NASHVILLE, Tenn. — The Tennessee Republican Party appears to be standing by a freshman congressman seeking re-election despite the revelation of a recorded conversation in which the pro-life proponent urging his mistress to get an abortion.
Executive Director Adam Nickas said in a statement this week that the transcript is the same type of "smear campaign" tactics used against Rep. Scott DesJarlais when he ran in the 2010 election, "which voters overwhelmingly rejected."
Nickas said he believes voters will reject the attacks being made in this year's election.
"The state party is focused on electing Republicans statewide who are working to improve our economy and get more people back to work, which is exactly what voters are focused on right now as well," he said.
The DesJarlais campaign did not dispute the contents of the transcript, but condemned the circulation of "desperate personal attacks."
"Since the congressman's opponents cannot attack him on his independent, conservative and pro-life record in Congress they have once again resorted to pure character assassination," spokesman Robert Jameson said in an email.
DesJarlais on his website espouses a platform that opposes abortion, saying: "All life should be cherished and protected. We are pro-life."
After receiving Nickas' statement, The Associated Press followed up with questions Thursday on whether the GOP plans to distance itself from DesJarlais and the perception of voters in his district, considering the transcript indicates the congressman acted opposite his platform.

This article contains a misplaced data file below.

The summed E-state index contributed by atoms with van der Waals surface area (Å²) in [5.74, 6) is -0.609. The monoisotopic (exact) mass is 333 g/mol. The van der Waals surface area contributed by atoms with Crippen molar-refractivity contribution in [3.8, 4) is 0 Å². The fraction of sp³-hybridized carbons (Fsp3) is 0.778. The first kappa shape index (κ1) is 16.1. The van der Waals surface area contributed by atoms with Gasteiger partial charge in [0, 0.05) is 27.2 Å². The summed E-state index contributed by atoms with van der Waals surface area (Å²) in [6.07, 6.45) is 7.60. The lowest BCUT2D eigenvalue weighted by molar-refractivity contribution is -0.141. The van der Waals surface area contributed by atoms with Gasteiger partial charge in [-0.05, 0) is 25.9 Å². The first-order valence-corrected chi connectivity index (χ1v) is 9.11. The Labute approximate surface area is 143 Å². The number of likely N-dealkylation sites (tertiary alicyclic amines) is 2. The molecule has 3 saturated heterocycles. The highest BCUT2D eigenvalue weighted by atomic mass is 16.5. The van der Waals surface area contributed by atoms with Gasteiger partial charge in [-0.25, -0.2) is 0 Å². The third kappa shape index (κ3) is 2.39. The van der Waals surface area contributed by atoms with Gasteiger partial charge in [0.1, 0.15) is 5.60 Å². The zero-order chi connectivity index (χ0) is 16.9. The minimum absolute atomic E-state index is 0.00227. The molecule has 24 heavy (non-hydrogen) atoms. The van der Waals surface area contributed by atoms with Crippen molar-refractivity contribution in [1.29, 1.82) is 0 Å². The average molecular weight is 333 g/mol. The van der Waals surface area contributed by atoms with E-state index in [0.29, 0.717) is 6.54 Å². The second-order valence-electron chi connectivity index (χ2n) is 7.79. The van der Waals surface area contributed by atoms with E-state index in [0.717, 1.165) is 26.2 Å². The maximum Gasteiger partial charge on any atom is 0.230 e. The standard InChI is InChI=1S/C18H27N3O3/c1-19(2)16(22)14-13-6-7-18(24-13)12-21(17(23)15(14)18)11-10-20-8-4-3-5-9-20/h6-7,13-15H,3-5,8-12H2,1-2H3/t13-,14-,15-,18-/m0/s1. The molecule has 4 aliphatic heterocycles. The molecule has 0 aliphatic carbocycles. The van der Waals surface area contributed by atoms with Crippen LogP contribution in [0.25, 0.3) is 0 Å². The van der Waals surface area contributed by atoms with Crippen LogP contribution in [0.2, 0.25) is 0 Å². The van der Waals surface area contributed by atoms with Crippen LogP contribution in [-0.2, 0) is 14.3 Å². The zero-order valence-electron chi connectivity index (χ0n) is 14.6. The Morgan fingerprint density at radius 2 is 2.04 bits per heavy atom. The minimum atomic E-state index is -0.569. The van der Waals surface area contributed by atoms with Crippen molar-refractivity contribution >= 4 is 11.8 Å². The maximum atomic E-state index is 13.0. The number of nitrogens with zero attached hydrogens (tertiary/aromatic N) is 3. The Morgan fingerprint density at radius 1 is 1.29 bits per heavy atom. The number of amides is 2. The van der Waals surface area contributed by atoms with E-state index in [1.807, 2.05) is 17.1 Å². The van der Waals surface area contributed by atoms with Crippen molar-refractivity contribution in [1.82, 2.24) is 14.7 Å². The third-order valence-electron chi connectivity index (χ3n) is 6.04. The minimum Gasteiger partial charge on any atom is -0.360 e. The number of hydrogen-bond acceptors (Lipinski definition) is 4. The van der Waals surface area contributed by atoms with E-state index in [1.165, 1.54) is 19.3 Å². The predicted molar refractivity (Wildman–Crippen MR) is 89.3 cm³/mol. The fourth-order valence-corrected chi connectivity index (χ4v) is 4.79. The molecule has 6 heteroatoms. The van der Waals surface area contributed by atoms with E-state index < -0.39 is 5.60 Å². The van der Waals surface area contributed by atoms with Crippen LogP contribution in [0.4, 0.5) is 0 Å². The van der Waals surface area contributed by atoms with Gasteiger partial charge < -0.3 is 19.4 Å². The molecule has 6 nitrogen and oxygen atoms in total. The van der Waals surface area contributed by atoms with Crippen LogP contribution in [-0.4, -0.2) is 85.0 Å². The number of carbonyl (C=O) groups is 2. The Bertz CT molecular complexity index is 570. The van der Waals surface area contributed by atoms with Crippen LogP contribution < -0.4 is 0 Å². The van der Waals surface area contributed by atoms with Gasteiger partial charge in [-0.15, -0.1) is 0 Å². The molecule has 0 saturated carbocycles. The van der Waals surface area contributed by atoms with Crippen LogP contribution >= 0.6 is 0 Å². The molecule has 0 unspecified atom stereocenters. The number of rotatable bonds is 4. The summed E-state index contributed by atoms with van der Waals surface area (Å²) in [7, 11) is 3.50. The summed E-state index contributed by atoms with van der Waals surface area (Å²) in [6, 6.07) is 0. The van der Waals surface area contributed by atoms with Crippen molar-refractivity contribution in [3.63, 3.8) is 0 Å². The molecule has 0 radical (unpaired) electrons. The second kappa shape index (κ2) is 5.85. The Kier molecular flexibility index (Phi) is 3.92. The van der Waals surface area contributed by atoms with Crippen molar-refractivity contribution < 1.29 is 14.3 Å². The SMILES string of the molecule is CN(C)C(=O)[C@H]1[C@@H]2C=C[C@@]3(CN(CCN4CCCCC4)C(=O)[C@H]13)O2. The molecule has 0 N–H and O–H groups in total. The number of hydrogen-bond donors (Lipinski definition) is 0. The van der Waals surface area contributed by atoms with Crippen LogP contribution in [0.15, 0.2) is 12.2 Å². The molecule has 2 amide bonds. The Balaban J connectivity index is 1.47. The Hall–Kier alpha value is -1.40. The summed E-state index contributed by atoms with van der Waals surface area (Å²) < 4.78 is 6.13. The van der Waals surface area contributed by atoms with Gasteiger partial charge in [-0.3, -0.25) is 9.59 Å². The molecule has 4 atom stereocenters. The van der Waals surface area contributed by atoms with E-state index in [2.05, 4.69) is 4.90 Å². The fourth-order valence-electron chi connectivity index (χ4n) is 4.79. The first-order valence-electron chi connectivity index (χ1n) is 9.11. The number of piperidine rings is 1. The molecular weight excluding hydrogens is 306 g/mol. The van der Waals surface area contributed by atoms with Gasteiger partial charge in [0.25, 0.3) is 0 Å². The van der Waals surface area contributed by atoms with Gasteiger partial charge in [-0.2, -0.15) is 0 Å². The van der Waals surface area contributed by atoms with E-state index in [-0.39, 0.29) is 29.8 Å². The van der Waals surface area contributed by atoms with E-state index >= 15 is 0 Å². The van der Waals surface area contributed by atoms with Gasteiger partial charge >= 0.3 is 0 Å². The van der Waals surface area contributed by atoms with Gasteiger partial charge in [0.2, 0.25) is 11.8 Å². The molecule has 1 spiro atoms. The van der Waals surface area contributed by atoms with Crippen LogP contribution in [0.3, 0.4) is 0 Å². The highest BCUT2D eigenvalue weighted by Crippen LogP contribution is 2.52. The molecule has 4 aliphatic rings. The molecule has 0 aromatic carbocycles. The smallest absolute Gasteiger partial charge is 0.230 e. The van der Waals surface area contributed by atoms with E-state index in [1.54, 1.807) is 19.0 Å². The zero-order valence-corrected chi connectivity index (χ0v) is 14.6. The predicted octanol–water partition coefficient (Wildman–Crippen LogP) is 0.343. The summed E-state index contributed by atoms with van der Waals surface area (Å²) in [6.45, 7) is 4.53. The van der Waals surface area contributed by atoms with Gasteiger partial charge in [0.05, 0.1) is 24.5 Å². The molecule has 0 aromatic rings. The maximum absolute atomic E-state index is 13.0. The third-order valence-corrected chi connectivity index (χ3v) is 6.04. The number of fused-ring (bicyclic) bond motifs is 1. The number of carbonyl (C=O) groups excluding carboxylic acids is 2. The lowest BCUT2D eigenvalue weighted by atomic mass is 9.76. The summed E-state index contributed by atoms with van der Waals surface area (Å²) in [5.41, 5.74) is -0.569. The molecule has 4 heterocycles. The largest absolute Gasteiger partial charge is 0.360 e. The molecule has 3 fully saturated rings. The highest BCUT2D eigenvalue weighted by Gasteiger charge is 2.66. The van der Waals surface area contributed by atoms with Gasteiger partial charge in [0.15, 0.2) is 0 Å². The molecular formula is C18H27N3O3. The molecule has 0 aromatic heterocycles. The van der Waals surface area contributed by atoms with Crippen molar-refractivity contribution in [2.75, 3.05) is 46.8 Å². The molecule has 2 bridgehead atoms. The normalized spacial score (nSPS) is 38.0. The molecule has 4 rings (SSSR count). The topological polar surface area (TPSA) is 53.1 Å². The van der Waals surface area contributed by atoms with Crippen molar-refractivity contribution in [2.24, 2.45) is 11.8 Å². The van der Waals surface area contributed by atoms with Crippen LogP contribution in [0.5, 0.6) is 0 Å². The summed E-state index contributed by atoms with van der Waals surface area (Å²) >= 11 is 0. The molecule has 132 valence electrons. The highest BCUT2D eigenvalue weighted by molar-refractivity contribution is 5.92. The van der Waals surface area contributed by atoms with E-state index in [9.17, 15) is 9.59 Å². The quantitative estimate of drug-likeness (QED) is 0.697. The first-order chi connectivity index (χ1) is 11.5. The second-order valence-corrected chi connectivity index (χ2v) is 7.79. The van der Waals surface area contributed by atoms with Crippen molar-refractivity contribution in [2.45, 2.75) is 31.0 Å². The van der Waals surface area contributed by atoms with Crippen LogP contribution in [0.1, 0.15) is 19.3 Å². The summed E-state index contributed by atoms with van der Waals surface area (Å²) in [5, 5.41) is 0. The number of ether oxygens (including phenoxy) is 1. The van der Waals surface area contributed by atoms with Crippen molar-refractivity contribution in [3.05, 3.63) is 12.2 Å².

Nickas responded: "We're going to let our statement speak for itself."
The undated phone recording appears to have been made before DesJarlais' divorce from his wife, Susan, was finalized in 2001. The transcript is part of a 200-page memorandum of court records detailing DesJarlais' divorce. The author of the report is not listed.
According to the transcript, DesJarlais tells the unidentified woman that he is concerned that she hadn't taken steps toward terminating the pregnancy.
"You told me you'd have an abortion, and now we're getting too far along without one," DesJarlais is quoted as saying. "If we need to go to Atlanta, or whatever, to get this solved and get it over with so we can get on with our lives, then let's do it."
DesJarlais, a Jasper physician, defeated Democratic Rep. Lincoln Davis in 2010. Davis said his campaign was aware of the transcript during that race, but he wasn't able to confirm its authenticity until a recent conversation with DesJarlais' ex-wife.
DesJarlais faces Democratic state Sen. Eric Stewart this year. Stewart said at a press conference Wednesday that DesJarlais should be disqualified.
"Scott DesJarlais has proven over and over again that he cannot be trusted and this latest revelation is absolutely disqualifying," Stewart said.
It's not the first time DesJarlais' marital problems have surfaced. The Davis campaign in 2010 ran ads highlighting allegations from court records that said DesJarlais intimidated his ex-wife with a gun, and in one instance put it in his mouth for three hours. The judge who granted the divorce in 2001 criticized the conduct of both the husband and wife.
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